A lack of standards on environmental, social, and governance (ESG) issues and irregular data submission by investment managers are preventing institutional investors from getting a clear picture of their ESG investments, according to a new report.
Despite having a desire to track ESG metrics in their private portfolios, 72% of allocator professionals are currently not doing so, according to a survey conducted by software and data firm Backstop Solutions Group.
“The top reason they cited was the lack of a universal standard for measuring and reporting on ESG,” Maryling Yu, chief marketing officer of Backstop Solutions Group, said in a statement. “Allocators and private portfolio managers alike are wrestling with how to capture ESG metrics.”
When asked why they weren’t measuring ESG factors, nearly 50% cited the lack of any universal standards to measure and report, while over one-third of respondents said it was too hard to find the relevant data. At the same time 45% said ESG is not a priority. “It’s simply not included or requested with the performance report prepared by our organization’s financial adviser,” answered one respondent.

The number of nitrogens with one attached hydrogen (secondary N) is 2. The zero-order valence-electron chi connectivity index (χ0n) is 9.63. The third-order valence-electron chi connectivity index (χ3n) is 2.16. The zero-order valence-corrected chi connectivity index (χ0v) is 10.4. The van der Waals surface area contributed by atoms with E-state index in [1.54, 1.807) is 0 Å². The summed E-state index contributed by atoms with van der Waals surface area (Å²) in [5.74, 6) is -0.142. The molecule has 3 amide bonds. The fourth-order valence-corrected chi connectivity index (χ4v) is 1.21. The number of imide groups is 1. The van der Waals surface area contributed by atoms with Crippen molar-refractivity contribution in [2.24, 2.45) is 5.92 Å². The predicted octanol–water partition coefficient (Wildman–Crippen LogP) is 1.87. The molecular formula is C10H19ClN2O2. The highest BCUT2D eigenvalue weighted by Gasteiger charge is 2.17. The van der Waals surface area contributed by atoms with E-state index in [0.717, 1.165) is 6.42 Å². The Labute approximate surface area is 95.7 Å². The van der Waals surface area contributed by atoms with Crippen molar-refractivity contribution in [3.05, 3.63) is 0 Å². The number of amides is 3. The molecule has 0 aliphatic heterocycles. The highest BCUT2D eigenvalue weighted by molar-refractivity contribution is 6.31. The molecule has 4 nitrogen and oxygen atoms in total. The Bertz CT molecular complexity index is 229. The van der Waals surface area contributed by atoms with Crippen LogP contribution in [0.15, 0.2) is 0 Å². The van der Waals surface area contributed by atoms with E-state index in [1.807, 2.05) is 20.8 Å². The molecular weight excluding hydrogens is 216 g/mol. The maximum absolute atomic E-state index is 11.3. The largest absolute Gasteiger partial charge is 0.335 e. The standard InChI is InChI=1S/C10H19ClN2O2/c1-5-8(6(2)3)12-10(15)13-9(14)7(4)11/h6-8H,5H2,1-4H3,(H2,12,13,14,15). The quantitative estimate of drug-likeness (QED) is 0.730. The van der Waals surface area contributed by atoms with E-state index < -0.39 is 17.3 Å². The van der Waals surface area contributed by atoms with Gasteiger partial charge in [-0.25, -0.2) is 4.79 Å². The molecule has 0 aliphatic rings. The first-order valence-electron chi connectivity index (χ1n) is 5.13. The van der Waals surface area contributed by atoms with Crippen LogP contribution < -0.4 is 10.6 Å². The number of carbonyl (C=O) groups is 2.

The report also cited an unnamed large institutional investor that said, in addition to a lack of universal standards, ESG investing is being held back by multiple factors, such as no definition of “responsible,” or the fact that ESG falls down the priority list for short-staffed, under-resourced managers. However, the firm said it is not waiting for universal standards, noting it is not trying to track all ESG factors, just the ones that are important to it and its clients.
Recognizing the dearth of consistent ESG metrics, the US Securities and Exchange Commission (SEC)’s Investor Advisory Committee approved recommendations last year urging the regulator to update reporting requirements to include material, decision-useful ESG factors. And earlier this year, the SEC announced that it is considering rules that would require “sustainable” fund managers to disclose the criteria and data they use when making investment decisions. The SEC requested public input from investors, registrants, and other market participants on climate change disclosures.
However, the report indicated that investors should not wait for financial regulators to establish rules or for universal standards to emerge, and suggested managers and investors get prepared to act quickly as standards and guidelines evolve.
“Regardless of what formal processes are available, it’s time to get started,” the report said. “Tackle the lowest-hanging fruit. Spark conversations between allocators and managers about shared values and how to move forward. And be ready to change course as standards and guidelines evolve.”